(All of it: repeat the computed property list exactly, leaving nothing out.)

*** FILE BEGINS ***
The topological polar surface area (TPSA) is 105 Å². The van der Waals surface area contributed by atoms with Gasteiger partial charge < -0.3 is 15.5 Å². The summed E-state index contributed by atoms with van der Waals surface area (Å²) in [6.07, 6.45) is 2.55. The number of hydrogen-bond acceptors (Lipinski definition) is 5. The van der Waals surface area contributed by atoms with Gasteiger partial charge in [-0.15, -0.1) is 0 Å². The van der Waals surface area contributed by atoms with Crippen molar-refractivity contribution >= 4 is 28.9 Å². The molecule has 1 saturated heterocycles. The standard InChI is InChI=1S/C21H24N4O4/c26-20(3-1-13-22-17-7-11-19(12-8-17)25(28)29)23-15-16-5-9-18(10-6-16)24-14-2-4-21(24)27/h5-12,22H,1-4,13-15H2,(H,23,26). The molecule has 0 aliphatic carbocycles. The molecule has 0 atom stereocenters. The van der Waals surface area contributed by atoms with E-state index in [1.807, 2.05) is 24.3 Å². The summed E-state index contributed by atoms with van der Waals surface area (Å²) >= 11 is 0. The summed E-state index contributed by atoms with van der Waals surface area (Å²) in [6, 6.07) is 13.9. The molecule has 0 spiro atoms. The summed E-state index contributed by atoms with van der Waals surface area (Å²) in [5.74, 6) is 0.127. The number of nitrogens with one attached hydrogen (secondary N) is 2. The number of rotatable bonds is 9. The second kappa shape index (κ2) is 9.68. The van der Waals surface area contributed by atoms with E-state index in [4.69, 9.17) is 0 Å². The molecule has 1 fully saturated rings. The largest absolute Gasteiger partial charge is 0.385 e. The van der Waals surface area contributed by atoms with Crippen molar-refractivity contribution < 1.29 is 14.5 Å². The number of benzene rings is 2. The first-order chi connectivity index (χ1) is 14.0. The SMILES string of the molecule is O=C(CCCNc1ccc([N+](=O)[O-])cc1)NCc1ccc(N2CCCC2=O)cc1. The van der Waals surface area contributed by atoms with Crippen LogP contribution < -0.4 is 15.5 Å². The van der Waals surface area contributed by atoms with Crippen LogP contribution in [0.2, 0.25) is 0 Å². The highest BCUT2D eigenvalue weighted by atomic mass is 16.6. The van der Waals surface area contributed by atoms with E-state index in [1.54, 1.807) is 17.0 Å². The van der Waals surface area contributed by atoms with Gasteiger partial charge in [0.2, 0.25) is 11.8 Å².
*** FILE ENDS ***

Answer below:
The topological polar surface area (TPSA) is 105 Å². The van der Waals surface area contributed by atoms with Gasteiger partial charge < -0.3 is 15.5 Å². The summed E-state index contributed by atoms with van der Waals surface area (Å²) in [6.07, 6.45) is 2.55. The number of hydrogen-bond acceptors (Lipinski definition) is 5. The van der Waals surface area contributed by atoms with Gasteiger partial charge in [-0.15, -0.1) is 0 Å². The van der Waals surface area contributed by atoms with Crippen molar-refractivity contribution >= 4 is 28.9 Å². The molecule has 1 saturated heterocycles. The standard InChI is InChI=1S/C21H24N4O4/c26-20(3-1-13-22-17-7-11-19(12-8-17)25(28)29)23-15-16-5-9-18(10-6-16)24-14-2-4-21(24)27/h5-12,22H,1-4,13-15H2,(H,23,26). The molecule has 0 aliphatic carbocycles. The molecule has 0 atom stereocenters. The van der Waals surface area contributed by atoms with E-state index in [1.807, 2.05) is 24.3 Å². The summed E-state index contributed by atoms with van der Waals surface area (Å²) >= 11 is 0. The summed E-state index contributed by atoms with van der Waals surface area (Å²) in [6, 6.07) is 13.9. The molecule has 0 spiro atoms. The summed E-state index contributed by atoms with van der Waals surface area (Å²) in [5.74, 6) is 0.127. The number of nitrogens with one attached hydrogen (secondary N) is 2. The number of rotatable bonds is 9. The second kappa shape index (κ2) is 9.68. The van der Waals surface area contributed by atoms with E-state index in [4.69, 9.17) is 0 Å². The molecule has 1 fully saturated rings. The largest absolute Gasteiger partial charge is 0.385 e. The van der Waals surface area contributed by atoms with Crippen molar-refractivity contribution < 1.29 is 14.5 Å². The number of benzene rings is 2. The first-order chi connectivity index (χ1) is 14.0. The SMILES string of the molecule is O=C(CCCNc1ccc([N+](=O)[O-])cc1)NCc1ccc(N2CCCC2=O)cc1. The van der Waals surface area contributed by atoms with Crippen LogP contribution < -0.4 is 15.5 Å². The van der Waals surface area contributed by atoms with Crippen LogP contribution in [0.2, 0.25) is 0 Å². The highest BCUT2D eigenvalue weighted by atomic mass is 16.6. The van der Waals surface area contributed by atoms with E-state index in [1.54, 1.807) is 17.0 Å². The van der Waals surface area contributed by atoms with Gasteiger partial charge in [0.2, 0.25) is 11.8 Å².